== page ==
If you saw me on a daily basis, you wouldn’t be able to tell that I studied or work in fashion.
I live in sweatshirts, jeans, and sneakers. My hairstyle consists of a messy bun away from my face. I don’t care to buy into trends. I consider my style to be a comfy, casual, in which if I was ever to encounter Anna Wintour, she would probably look me up and down without a word.
For a lack of a better explanation, I don’t fit the stereotype. The reality is that not many of us do.
Starting off as a psychology major in undergrad and transferring to fashion merchandising during my sophomore year was the start of a journey I never thought it would take me on. I had only hoped for the best during a mid-college crisis and hoped it turned into where I am heading.
I reminisce about this 6–7 years later because a few days ago, I was conversing with someone on the topic of careers who had asked me a simple question. “Why fashion?” The question ruminated in my mind. I really have no childhood story of going gaga over designer clothing and thought this was what I intended to do.
So then why fashion? I’ll start with the side that makes the most sense. Because I needed creativity in my life mixed with something that would give me financial stability. It wasn’t until after I studied it that I realized the true answer to this question was as simple as this: because the business of fashion is art.
It’s true that I have no glorious childhood story, but I did have hobbies that I continuously came back to and these dots weren’t connected until I grew older. Art was always my favorite subject, to the point that I looked into majoring in it. If you looked through my cupboard from 15 years ago, and even today, nothing has really changed because you’ll still find a plethora of the finest pens, brushes, and markers with a stack of unopened journals. This love of art manifests into many aspects of my life, I just chose the niche of fashion to be the one I’d want to make my career.
Everyone outside looking in considers fashion to be a constantly glamorous world. The ones who’ve studied and work in the midst of it can only tell you that it’s so much more than that. Part of this is my fault, I only like to highlight the coolest parts of my life — the time I went to Milan Fashion Week, the study abroad trips to designer’s and big companies, the PR packages I send to celebrities. I never highlighted that I broke down during my Master’s midterm from the built-up challenges, that I constantly lack creativity in my daily life I so long for, that I’ve just started out in a somewhat fashion-related career after years of studying it. We love to boast about the good things, it’s human tendency.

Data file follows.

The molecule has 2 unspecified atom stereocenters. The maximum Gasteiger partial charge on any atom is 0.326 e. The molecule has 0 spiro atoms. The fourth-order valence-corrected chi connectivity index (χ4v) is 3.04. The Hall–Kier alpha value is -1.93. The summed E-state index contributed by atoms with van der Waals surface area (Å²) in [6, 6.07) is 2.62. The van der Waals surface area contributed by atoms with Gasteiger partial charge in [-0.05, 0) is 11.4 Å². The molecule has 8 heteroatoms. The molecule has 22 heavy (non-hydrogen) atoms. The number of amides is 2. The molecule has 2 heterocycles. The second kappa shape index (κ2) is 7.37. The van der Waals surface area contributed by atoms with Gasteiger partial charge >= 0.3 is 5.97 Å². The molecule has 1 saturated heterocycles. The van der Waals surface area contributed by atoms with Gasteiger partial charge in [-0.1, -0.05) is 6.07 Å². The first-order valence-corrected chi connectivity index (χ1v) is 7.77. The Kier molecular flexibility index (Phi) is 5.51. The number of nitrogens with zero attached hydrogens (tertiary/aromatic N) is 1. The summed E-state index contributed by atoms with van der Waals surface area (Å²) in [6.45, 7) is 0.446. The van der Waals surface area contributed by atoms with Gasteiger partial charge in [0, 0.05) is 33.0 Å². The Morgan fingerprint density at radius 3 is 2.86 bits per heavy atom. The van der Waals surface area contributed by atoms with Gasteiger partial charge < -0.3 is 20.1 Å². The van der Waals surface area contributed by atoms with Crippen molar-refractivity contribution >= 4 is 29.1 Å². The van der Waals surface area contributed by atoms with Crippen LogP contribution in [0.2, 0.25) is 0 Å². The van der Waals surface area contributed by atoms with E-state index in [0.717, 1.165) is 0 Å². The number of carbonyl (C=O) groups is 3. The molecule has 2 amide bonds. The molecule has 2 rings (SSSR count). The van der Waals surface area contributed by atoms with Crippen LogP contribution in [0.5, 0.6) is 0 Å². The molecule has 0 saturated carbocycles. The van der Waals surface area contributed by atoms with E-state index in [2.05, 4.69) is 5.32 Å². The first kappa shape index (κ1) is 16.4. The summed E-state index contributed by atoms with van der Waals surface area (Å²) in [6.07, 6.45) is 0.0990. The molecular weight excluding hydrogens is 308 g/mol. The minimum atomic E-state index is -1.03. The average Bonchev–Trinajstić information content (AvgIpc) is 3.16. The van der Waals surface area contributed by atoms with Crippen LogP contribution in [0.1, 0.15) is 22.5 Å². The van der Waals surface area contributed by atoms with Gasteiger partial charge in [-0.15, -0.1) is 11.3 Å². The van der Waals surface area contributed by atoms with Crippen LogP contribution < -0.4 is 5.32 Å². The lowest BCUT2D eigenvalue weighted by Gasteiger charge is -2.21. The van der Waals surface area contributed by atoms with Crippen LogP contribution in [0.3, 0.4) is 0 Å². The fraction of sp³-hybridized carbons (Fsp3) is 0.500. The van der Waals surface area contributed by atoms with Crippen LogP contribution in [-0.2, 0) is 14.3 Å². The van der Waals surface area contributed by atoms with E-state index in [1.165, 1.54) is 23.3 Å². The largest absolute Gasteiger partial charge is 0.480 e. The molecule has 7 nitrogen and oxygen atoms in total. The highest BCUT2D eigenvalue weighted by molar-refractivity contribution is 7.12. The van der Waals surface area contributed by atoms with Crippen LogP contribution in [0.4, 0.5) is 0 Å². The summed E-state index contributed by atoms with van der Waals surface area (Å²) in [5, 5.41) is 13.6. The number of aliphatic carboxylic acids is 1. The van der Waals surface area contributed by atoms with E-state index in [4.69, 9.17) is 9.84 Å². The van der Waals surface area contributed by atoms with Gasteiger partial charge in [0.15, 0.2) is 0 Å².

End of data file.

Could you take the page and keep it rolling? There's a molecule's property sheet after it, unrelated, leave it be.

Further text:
Due to the judgments society has from telling someone that you’re in the fashion industry, it’s important to be transparent. I can tell you all the things that fashion is not.
It’s not just design. (Side note: if I had a dollar for every time someone asked me if I design things, I wouldn’t need a job.)
It’s not buying the newest designer handbag that comes out or the amount of designer items you have.
It’s not always working for the big, luxury corporations that plague the headlines. Even if you do, I can bet you that it’s not as glamorous as you’d think.
It’s definitely not knocking off an entire collection from artists and claiming it to be your own. (My number one pet peeve, say no counterfeit goods and stolen artwork please.)
You only see a mere surface of the industry on the red carpet.
I can’t speak for anyone else, but I believe fashion is: groundbreaking art, sustainable solutions, and marketing innovations.
As I’ve grown into this — this world of fashion which I have barely stepped foot into — I’ve realized my love of art has exceeded beyond fashion. It’s spread into graphic design, styling, brand development, and the desire to continue to pile on my knowledge of how running a fashion business truly works.
What gives me goosebumps is reading about the breakthrough silhouettes that took place before I was alive, that it took a designer an ‘x’ amount of time to hand sew crystals on that dress, or that moment I stepped into a small New York studio who made hats using the most fascinating hand blocking technique. What makes me think unconventionally is seeing the technology surrounding fashion, the logistical systems that brands implement to make operations smoother, brand strategies that are updated as consumers change their style, seeing how a new creative designer carries on the legacy of a brand, the inception of a product, or the way trend forecasters gather inspiration to look 2+ years into the future.
I’m not where I want to be in my career yet and I am perfectly okay with this, because I wouldn’t trade any of my undergrad and graduate studies, any of my unpaid internships, nor any of my work experience for the knowledge I’ve gained to be able to realize why I continuously choose and chase to grow in this path. If fashion was just about the physical end product, this wouldn’t be my choice of industry.